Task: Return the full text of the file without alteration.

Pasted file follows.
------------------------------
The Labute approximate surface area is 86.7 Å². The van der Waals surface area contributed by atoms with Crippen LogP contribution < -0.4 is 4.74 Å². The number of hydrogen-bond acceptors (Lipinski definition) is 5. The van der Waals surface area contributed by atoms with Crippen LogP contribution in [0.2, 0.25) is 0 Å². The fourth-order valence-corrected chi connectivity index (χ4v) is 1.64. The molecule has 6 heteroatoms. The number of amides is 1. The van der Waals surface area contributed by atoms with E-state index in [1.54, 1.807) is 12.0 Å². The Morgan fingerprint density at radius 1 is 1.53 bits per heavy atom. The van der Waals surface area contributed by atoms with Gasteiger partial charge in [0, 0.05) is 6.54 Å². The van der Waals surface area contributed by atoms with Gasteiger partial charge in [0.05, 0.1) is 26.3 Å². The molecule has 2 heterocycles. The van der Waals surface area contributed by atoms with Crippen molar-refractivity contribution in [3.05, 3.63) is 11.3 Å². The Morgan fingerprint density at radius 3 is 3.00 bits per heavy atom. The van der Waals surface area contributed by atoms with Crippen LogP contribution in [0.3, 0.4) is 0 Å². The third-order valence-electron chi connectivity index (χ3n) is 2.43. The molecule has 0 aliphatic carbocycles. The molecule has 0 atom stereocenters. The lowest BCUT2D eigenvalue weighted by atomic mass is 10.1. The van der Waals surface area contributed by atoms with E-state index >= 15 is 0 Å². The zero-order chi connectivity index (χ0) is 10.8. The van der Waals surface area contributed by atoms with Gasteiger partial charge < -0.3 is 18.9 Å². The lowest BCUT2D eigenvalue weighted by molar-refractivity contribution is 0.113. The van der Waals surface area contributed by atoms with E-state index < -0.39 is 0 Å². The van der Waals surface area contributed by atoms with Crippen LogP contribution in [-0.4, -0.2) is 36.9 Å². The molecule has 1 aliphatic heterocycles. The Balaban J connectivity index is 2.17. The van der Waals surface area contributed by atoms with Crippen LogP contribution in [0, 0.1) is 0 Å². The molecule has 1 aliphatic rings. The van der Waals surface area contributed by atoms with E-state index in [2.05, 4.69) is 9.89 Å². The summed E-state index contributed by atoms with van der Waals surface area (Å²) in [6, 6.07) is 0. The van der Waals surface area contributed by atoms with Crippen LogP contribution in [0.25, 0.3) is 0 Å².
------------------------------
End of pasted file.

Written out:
The Labute approximate surface area is 86.7 Å². The van der Waals surface area contributed by atoms with Crippen LogP contribution < -0.4 is 4.74 Å². The number of hydrogen-bond acceptors (Lipinski definition) is 5. The van der Waals surface area contributed by atoms with Crippen LogP contribution in [0.2, 0.25) is 0 Å². The fourth-order valence-corrected chi connectivity index (χ4v) is 1.64. The molecule has 6 heteroatoms. The number of amides is 1. The van der Waals surface area contributed by atoms with E-state index in [1.54, 1.807) is 12.0 Å². The Morgan fingerprint density at radius 1 is 1.53 bits per heavy atom. The van der Waals surface area contributed by atoms with Gasteiger partial charge in [0, 0.05) is 6.54 Å². The van der Waals surface area contributed by atoms with Gasteiger partial charge in [0.05, 0.1) is 26.3 Å². The molecule has 2 heterocycles. The van der Waals surface area contributed by atoms with Crippen molar-refractivity contribution in [3.05, 3.63) is 11.3 Å². The Morgan fingerprint density at radius 3 is 3.00 bits per heavy atom. The van der Waals surface area contributed by atoms with Crippen LogP contribution in [0.3, 0.4) is 0 Å². The third-order valence-electron chi connectivity index (χ3n) is 2.43. The molecule has 0 aliphatic carbocycles. The molecule has 0 atom stereocenters. The lowest BCUT2D eigenvalue weighted by atomic mass is 10.1. The van der Waals surface area contributed by atoms with E-state index >= 15 is 0 Å². The zero-order chi connectivity index (χ0) is 10.8. The van der Waals surface area contributed by atoms with Gasteiger partial charge < -0.3 is 18.9 Å². The lowest BCUT2D eigenvalue weighted by molar-refractivity contribution is 0.113. The van der Waals surface area contributed by atoms with E-state index < -0.39 is 0 Å². The van der Waals surface area contributed by atoms with Crippen LogP contribution in [-0.4, -0.2) is 36.9 Å². The molecule has 1 aliphatic heterocycles. The Balaban J connectivity index is 2.17. The van der Waals surface area contributed by atoms with Crippen LogP contribution in [0, 0.1) is 0 Å². The molecule has 1 aliphatic rings. The van der Waals surface area contributed by atoms with E-state index in [2.05, 4.69) is 9.89 Å². The summed E-state index contributed by atoms with van der Waals surface area (Å²) in [6, 6.07) is 0. The van der Waals surface area contributed by atoms with Crippen LogP contribution in [0.25, 0.3) is 0 Å².